These are strange and frightening times for all of us. “Social Distancing” is a household term and has become one important way we can protect ourselves and others, as well as help reduce the burden on our health care system, both right now and in the near future.
The search for some degree of normalcy is also on the minds and in the hearts of most people I have talked to. And, a theme has emerged as I talk with others about what they are giving up and what they are holding onto or even seeking out more fervently as the days become crazier. A common sanctuary for many is the outdoors.
Turns out those instincts are right on target.
A recent article from Runner’s World (www.runnersworld.com) included interviews with David Nieman, Dr.PH., a professor at Appalachian State University and Brian Labus, Ph.D., MPH from the School of Public Health at the University of Nevada Las Vegas. They point out that being outside is not only OK, but encouraged. I know some of you will disagree with this. I respect a different opinion on this topic as we all navigate uncharted waters. And, I also want to add my voice to those advocating for getting outside. I see it as essential to our mental and physical health. And, I believe it can be done in very low impact ways, such as walking in your neighborhood or even driving, alone or with the person with whom you share living space, to a local park or trail where you can stay distant from others.
Of course, if you’re feeling sick, then staying indoors (or at least on your own deck or patio!) is a better idea. But, even if you feel fine, it’s important to act as if you are infected and keep a healthy physical distance from others who are sharing outdoor spaces with you.
Done with respect and care, being outside but not around large groups is an excellent way to access some “you time”. And, both stress reduction and physical movement have a positive effect on your immunity. That’s a powerful combination!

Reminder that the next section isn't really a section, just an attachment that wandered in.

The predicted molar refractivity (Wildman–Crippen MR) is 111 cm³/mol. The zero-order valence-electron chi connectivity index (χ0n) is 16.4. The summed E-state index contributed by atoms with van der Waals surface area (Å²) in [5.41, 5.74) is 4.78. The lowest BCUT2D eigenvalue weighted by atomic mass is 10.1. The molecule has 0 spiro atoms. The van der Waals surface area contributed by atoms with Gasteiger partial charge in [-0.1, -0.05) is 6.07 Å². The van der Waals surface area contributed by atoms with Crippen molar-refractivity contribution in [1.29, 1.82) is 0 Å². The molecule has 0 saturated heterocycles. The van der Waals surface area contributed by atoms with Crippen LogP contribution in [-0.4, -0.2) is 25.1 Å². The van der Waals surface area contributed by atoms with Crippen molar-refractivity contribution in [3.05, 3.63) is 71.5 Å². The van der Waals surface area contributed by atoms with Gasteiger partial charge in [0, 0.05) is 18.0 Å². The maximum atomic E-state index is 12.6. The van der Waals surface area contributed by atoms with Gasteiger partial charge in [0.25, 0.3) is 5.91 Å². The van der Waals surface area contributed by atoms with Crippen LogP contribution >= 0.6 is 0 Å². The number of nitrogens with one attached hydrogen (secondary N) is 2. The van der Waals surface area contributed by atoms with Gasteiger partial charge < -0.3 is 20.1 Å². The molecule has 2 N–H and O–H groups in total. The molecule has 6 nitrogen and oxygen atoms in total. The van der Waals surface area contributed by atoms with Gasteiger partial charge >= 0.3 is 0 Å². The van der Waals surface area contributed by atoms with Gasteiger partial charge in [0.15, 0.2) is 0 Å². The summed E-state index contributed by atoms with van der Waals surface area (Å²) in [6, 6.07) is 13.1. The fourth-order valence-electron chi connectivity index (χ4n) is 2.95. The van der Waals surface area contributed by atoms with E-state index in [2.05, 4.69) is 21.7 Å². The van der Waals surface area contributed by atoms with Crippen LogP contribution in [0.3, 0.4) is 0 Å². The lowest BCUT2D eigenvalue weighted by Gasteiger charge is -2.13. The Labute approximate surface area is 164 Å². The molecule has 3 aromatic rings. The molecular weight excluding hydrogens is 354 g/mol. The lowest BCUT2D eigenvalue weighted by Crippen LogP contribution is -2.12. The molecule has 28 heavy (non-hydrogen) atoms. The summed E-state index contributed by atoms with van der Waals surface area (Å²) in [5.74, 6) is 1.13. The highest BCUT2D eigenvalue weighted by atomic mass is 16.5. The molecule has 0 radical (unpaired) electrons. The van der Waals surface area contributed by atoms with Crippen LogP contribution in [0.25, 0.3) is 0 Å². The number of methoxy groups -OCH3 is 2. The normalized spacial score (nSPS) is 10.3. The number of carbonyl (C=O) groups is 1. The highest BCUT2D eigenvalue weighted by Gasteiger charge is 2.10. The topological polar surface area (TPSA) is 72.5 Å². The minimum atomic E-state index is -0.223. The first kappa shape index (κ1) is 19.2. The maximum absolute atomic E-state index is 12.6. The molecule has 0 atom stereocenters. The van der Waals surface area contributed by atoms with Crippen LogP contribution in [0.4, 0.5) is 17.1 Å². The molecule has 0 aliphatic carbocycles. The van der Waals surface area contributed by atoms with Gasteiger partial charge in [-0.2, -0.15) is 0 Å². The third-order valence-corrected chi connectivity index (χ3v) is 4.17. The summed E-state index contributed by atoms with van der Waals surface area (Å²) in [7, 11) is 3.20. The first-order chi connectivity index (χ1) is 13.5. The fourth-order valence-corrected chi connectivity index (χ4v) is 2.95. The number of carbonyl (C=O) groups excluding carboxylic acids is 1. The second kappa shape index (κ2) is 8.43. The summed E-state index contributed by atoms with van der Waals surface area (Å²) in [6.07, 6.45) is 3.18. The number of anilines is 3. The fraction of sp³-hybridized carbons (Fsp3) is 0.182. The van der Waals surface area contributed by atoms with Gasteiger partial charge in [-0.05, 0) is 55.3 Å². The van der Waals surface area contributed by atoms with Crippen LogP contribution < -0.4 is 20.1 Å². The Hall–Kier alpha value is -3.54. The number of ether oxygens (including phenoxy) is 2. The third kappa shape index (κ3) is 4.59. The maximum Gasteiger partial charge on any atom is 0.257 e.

And, there is one more thing you may not have considered.
Nature itself offers a significant boost to immunity. Just being in nature has an enormously positive effect on natural killer immune cells, also known as NK cells. In 2007, Qing Li, a researcher at the Nippon Medical School, published one of the earliest studies to show a separate effect of just being in nature. He and his colleagues were able to show that being in the forest, apart from other factors such as amount of physical activity or time away from work, leads to significant increases in NK levels.
And, the increase was amazing, not just statistically significant. Of the 12 subjects in that original study, 11 showed increases in NK levels of around 50%! Not only that, but one full month later, even though the NK levels dropped, the increases were still significantly higher than baseline.
The subjects in the study spent a great deal of time outdoors; about 6 hours over the course of a couple of days. However, Li found similar results using just a day trip to a local park. The spike in NK activity was still significant. And, like the previous study, the results lasted. A full week after the day trip to the park, NK activity was still elevated.
So, whether you’re an urban dweller and seek out a quiet pathway in your local park, live in a suburban neighborhood and take solace in your own backyard, or you can get to a local trailhead, make it a point to get outdoors and stay connected to what heals us.
Be well, and stay safe y’all.
Li Q, Morimoto K, Nakadai A, Inagaki H, Katsumata M, Shimizu T, et al. Forest bathing enhances human natural killer activity and expression of anti-cancer proteins. Int J Immunopathol Pharmacol.2007;20:3–8
Li Q et al. A day trip to a forest park increases human natural killer activity and the expression of anti-cancer proteins in male subjects. J BiolRegulHomeostAgents 2010;24(2):157-65
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